eclipse 3.5 – four good, 1 bad feature

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eclipse 3.5 – four good, 1 bad feature

July 17th, 2009 by Jeanne Boyarsky

I’ve been using Eclipse 3.5 for a couple months now making it a good time to share the features that affected me the most – 4 good; 1 bad.

Getting started

Quick install with favorite plugins:

My Eclipse 3.4 workspace was starting to get corrupted making it a good time to make a clean break.  It wasn’t too time consuming to download/install Eclipse and create a new workspace.  I also installed the plugins I use regularly as I wanted them installed before switching to do development in the new workspace.
Sysdeo – For Tomcat with Eclipse.
Subclipse - For Subversion repository access.  The install of this one leaves something to be desired, but that’s not Eclipse’s fault.  it’s a license thing.
Ecl emma – For code coverage.
PMD – For static analysis.

Workspace setup:

1) Pulling in the source code from SVN is trivial.
2) I tweaked a few settings in the preferences.  I could create an epf file, but I hadn’t changed much in the old workspace.  This was a good opportunity to look at the new preferences in any case.
3) Then there’s the “what I need to do project” – it’s not committed to SVN (which is an accident waiting to happen) – but I have all the information in my gmail account or in my head.  The bulk of that project was a “todo.txt” file which I used to keep track of what tasks I wanted to work on for JavaRanch.  This file is now gone.  Which brings me to my favorite feature #1.

Features

Favorite feature #1 – Task Lists

This feature is awesome!  It replaced my “todo.txt” file for keeping track of stuff. (It’s different than //TODO or //FIXME because it isn’t necessarily tied to code.)  You can specify the status, a due date, categories and estimates.  I’m one of those organized types who likes keeping lists.  At work, I have a piece of paper I write on as I code with little things that come to mind, test cases I need to write, other tasks, etc.  At home, I was using the “todo.txt” file in Eclipse because I have less desk space than at work.  This makes the transition to an actual task list system a natural one and a pleasure.  I also started using gmail’s tasks around the same time.  They serve different purposes.  Eclipse for development.  Gmail for other things.  Did I mention I really like this feature?

Favorite feature #2 – “Open with”

When you use “open type” there is a drop down next to open that lets you choose the “open with” option.  This is really nice.  I can’t count the number of times I’ve tried using open type on a JSP to have it tell me my encryption settings aren’t correct.  I know the solution – open in a text editor – but that wasn’t the default before.  A minor annoyance, but nice to see it resolved.

Favorite feature #3 – Export/import JUnit results

Being able to send an XML file to co-workers about failing tests beats a screenshot.   Especially in terms of seeing the stack trace for “it works on my machine” type bugs.

Favorite feature #4 – Generate toString

This speaks for itself. And easy way to generate toString so it spits out all the fields is a nice time saver.

And the worst feature

Code formatting.  What happened?  This used to work intuitively and well in Eclipse 3.4.  In Java, it gets rid of my careful placed (for readability) whitespace between lines.  I checked the preferences and “number of empty lines to preserve” is set to one.  HTML is much worse.  If I format a bunch of lines containing one <input> per line, Eclipse turns this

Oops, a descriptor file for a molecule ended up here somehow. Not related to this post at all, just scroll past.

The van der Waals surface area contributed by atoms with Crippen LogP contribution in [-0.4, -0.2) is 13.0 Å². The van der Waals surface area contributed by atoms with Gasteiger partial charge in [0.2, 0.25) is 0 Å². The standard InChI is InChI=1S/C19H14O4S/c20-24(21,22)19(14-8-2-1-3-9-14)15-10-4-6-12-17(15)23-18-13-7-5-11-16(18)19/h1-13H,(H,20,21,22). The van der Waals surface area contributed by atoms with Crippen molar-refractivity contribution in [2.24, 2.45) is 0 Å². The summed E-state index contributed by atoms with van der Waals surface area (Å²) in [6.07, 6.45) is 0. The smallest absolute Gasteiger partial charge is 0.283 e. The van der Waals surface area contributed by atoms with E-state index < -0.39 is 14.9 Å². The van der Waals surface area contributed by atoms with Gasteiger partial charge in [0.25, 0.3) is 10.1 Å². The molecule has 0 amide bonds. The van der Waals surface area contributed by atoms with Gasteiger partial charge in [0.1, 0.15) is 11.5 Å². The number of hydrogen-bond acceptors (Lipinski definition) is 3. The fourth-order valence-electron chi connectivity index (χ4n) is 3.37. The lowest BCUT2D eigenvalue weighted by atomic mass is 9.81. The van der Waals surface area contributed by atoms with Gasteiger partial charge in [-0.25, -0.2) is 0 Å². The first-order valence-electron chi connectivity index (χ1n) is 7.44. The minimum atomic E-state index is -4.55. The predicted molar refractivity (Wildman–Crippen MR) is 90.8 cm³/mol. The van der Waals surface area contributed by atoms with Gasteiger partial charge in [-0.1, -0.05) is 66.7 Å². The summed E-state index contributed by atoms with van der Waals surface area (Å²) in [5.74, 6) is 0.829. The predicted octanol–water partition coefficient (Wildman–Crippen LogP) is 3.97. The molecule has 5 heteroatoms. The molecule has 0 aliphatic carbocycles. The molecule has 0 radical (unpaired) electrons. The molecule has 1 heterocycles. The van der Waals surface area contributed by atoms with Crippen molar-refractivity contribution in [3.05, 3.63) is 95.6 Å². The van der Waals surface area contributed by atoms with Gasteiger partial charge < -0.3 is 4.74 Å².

<input type=”hidden” name=”action” value=”moveAllSave” />
<input type=”hidden” name=”module” value=”${moduleName}” />
<input type=”hidden” name=”source_forum_id” value=”${sourceForumId}” />
<input type=”hidden” name=”log_type” value=”0″ />
<input type=”hidden” name=”log_description” value=”bulk move from admin console”>

into this

<input type=”hidden” name=”action” value=”moveAllSave” /> <input
type=”hidden” name=”module” value=”${moduleName}” /> <input
type=”hidden” name=”source_forum_id” value=”${sourceForumId}” /> <input
type=”hidden” name=”log_type” value=”0″ /> <input type=”hidden”
name=”log_description” value=”bulk move from admin console”>

Huh?  That didn’t happen before.   I tried setting “never join lines” but it doesn’t take effect for HTML. I guess I’m not relying on the code formatting.  Unfortunate as it will slow things down.  But yuck.  Just look at it.

Comments

Comment from Carter Page
Posted: July 18, 2009 at 10:00 am

Totally agree on the features. Also, great recommended plugins. I’m playing around with a couple of them now.

Comment from Neil
Posted: August 17, 2009 at 1:33 pm

yeah, the code formatting for web pages is quite awful. Although, for me this has always been the case and is not new for galileo. Did you ever find a “fix” for this?

Comment from Jeanne Boyarsky
Posted: August 17, 2009 at 8:34 pm

> Did you ever find a “fix” for this?
No. Although to be honest, I only use Eclipse 3.5 outside of work. Less time to happen upon a fix.

Comment from Roel De Nijs
Posted: February 12, 2010 at 6:01 am

I tried to format the same code snippet with Eclipse Galileo (build-id: 20090920-1017) and each just remained on its own line. Glad they did, because code formatting is another great feature (if it behaves correctly of course)

Comment from Jeanne Boyarsky
Posted: February 13, 2010 at 8:18 pm

Roel,
Thanks for sharing that they fixed it! I’ll be upgrading to a later 3.5 build now.

Pingback from eclipse 3.6 (helios) – four good, 1 bad feature | Down Home Country Coding With Scott Selikoff and Jeanne Boyarsky
Posted: September 9, 2010 at 9:05 pm

[...] summer, I wrote “eclipse 3.5 – four good, 1 bad feature“.  A year later and Eclipse 3.6 is out.   I didn’t try it earlier because I was busy [...]

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